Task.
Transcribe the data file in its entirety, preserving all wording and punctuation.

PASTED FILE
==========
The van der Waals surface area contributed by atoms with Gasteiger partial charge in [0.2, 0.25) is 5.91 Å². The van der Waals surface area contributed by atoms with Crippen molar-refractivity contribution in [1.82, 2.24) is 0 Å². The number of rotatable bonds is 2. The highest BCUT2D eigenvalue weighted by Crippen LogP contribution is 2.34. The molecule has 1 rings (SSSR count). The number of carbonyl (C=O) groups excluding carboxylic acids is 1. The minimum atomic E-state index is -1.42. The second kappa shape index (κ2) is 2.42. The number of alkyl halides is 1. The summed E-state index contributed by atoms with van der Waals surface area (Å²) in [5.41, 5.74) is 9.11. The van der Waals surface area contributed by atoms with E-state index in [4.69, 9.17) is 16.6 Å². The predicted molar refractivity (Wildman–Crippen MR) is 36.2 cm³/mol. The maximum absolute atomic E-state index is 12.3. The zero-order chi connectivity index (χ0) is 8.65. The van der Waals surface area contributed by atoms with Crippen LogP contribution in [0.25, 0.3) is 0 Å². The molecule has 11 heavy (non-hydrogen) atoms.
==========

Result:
The van der Waals surface area contributed by atoms with Gasteiger partial charge in [0.2, 0.25) is 5.91 Å². The van der Waals surface area contributed by atoms with Crippen molar-refractivity contribution in [1.82, 2.24) is 0 Å². The number of rotatable bonds is 2. The highest BCUT2D eigenvalue weighted by Crippen LogP contribution is 2.34. The molecule has 1 rings (SSSR count). The number of carbonyl (C=O) groups excluding carboxylic acids is 1. The minimum atomic E-state index is -1.42. The second kappa shape index (κ2) is 2.42. The number of alkyl halides is 1. The summed E-state index contributed by atoms with van der Waals surface area (Å²) in [5.41, 5.74) is 9.11. The van der Waals surface area contributed by atoms with E-state index in [4.69, 9.17) is 16.6 Å². The predicted molar refractivity (Wildman–Crippen MR) is 36.2 cm³/mol. The maximum absolute atomic E-state index is 12.3. The zero-order chi connectivity index (χ0) is 8.65. The van der Waals surface area contributed by atoms with Crippen LogP contribution in [0.25, 0.3) is 0 Å². The molecule has 11 heavy (non-hydrogen) atoms.